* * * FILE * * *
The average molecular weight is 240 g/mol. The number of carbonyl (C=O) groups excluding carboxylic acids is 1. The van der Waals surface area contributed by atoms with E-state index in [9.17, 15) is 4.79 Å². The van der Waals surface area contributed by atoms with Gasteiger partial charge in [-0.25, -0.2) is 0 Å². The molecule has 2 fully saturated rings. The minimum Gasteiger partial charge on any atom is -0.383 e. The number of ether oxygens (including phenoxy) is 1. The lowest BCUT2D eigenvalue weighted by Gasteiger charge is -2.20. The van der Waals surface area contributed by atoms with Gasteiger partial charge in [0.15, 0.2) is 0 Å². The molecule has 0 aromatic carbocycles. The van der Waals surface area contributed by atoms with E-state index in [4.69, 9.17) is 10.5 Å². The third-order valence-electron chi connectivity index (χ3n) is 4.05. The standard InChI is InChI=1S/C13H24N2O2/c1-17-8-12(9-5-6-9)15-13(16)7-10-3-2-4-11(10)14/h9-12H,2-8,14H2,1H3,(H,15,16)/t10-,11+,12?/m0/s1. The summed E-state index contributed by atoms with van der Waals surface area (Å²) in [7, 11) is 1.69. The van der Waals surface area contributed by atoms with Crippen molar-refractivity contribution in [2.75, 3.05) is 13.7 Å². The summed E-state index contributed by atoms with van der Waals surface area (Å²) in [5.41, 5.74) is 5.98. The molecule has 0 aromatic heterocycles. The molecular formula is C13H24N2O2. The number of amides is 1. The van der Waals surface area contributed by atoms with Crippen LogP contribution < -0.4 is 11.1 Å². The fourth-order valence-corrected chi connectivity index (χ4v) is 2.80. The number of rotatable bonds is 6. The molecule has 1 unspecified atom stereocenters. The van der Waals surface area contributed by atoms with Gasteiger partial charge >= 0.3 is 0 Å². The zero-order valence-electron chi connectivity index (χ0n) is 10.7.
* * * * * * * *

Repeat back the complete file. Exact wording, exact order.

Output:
The average molecular weight is 240 g/mol. The number of carbonyl (C=O) groups excluding carboxylic acids is 1. The van der Waals surface area contributed by atoms with E-state index in [9.17, 15) is 4.79 Å². The van der Waals surface area contributed by atoms with Gasteiger partial charge in [-0.25, -0.2) is 0 Å². The molecule has 2 fully saturated rings. The minimum Gasteiger partial charge on any atom is -0.383 e. The number of ether oxygens (including phenoxy) is 1. The lowest BCUT2D eigenvalue weighted by Gasteiger charge is -2.20. The van der Waals surface area contributed by atoms with Gasteiger partial charge in [0.15, 0.2) is 0 Å². The molecule has 0 aromatic carbocycles. The van der Waals surface area contributed by atoms with E-state index in [4.69, 9.17) is 10.5 Å². The third-order valence-electron chi connectivity index (χ3n) is 4.05. The standard InChI is InChI=1S/C13H24N2O2/c1-17-8-12(9-5-6-9)15-13(16)7-10-3-2-4-11(10)14/h9-12H,2-8,14H2,1H3,(H,15,16)/t10-,11+,12?/m0/s1. The summed E-state index contributed by atoms with van der Waals surface area (Å²) in [7, 11) is 1.69. The van der Waals surface area contributed by atoms with Crippen molar-refractivity contribution in [2.75, 3.05) is 13.7 Å². The summed E-state index contributed by atoms with van der Waals surface area (Å²) in [5.41, 5.74) is 5.98. The molecule has 0 aromatic heterocycles. The molecular formula is C13H24N2O2. The number of amides is 1. The van der Waals surface area contributed by atoms with Crippen LogP contribution < -0.4 is 11.1 Å². The fourth-order valence-corrected chi connectivity index (χ4v) is 2.80. The number of rotatable bonds is 6. The molecule has 1 unspecified atom stereocenters. The van der Waals surface area contributed by atoms with Gasteiger partial charge >= 0.3 is 0 Å². The zero-order valence-electron chi connectivity index (χ0n) is 10.7.